Overall, St. Louis is a safe and healthy city, with crime rates that are typical of medium-sized US metropolitan regions. St. Louis, like other major cities, faces social disparities and inequities, and some neighborhoods are safer than others. WashU is committed to promoting systemic change and keeping students safe. The EECE program is centrally located on WashU’s Danforth Campus. Adjacent to campus you will discover a rich cultural life that supports your time outside of the classroom: the coffee shops and music venues of the Delmar Loop, as well as the museums and trails of nearby Forest Park, voted “Best City Park” by USA Today. The campus is served by several MetroLink light rail stations and bus lines, making the area easy to navigate. Go to police.wustl.edu for statistics and information recommended for safety precautions. Learn more about St. Louis.
- What is the amount of time required weekly for research?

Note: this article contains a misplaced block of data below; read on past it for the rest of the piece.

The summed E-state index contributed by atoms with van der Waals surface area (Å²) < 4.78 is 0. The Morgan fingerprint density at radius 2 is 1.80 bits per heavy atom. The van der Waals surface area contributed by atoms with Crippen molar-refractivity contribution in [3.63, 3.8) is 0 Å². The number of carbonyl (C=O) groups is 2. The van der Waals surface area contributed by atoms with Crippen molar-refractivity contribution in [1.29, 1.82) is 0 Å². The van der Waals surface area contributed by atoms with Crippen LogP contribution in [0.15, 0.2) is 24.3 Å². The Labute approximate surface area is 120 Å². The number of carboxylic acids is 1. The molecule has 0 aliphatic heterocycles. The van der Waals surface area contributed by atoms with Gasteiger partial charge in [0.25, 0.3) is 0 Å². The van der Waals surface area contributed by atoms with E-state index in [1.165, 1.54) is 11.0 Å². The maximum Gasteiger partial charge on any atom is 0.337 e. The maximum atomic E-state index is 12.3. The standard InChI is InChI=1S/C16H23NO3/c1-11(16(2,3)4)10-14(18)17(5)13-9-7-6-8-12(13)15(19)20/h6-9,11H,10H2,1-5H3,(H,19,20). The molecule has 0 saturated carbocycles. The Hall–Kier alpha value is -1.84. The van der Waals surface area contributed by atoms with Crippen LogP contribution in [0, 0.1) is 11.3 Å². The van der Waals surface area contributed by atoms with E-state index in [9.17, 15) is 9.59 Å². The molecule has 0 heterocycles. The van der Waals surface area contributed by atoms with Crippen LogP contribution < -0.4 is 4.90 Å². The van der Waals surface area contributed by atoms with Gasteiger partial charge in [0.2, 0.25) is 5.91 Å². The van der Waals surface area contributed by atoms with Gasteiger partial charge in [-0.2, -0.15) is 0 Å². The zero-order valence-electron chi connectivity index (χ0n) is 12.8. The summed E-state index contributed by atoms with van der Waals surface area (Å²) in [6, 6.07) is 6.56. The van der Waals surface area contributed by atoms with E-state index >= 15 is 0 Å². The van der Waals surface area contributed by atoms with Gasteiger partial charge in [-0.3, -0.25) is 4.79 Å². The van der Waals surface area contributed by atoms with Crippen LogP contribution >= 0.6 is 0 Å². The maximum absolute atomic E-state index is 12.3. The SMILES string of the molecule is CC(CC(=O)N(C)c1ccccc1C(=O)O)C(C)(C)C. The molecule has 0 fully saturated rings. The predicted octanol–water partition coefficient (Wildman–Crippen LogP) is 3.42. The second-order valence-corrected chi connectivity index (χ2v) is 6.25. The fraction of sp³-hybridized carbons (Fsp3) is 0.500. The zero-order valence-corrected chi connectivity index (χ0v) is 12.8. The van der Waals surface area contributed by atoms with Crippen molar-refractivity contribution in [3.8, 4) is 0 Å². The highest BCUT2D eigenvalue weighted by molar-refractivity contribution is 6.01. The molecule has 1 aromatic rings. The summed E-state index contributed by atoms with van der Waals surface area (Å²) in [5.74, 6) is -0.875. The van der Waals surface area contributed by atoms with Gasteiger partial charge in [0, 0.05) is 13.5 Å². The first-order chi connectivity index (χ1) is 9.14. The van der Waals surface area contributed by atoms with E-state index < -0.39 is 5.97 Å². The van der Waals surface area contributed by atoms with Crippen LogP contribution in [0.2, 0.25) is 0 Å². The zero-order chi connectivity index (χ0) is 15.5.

Students are expected to commit 40 hours/week towards the program. This includes time for both academic coursework as well as research.
- Will I have time to have a social life?
You will have as much time for a social life as you would in any other full-time job.
- What does it mean to be “fully-funded”?
We provide monetary support for living expenses, tuition and a portion which you will apply to health insurance and fees. This stipend is adjusted each year for living expenses.
- Will I be able to obtain outside scholarships?
Yes. Information on the various outside scholarships and how to apply for them is available at provost.wustl.edu/vpge/fellowships-funding-and-support, engineering.wustl.edu/academics/graduate-admissions/tuition-financial-assistance/funding-support.html
- Are there resources on campus that support PhD students?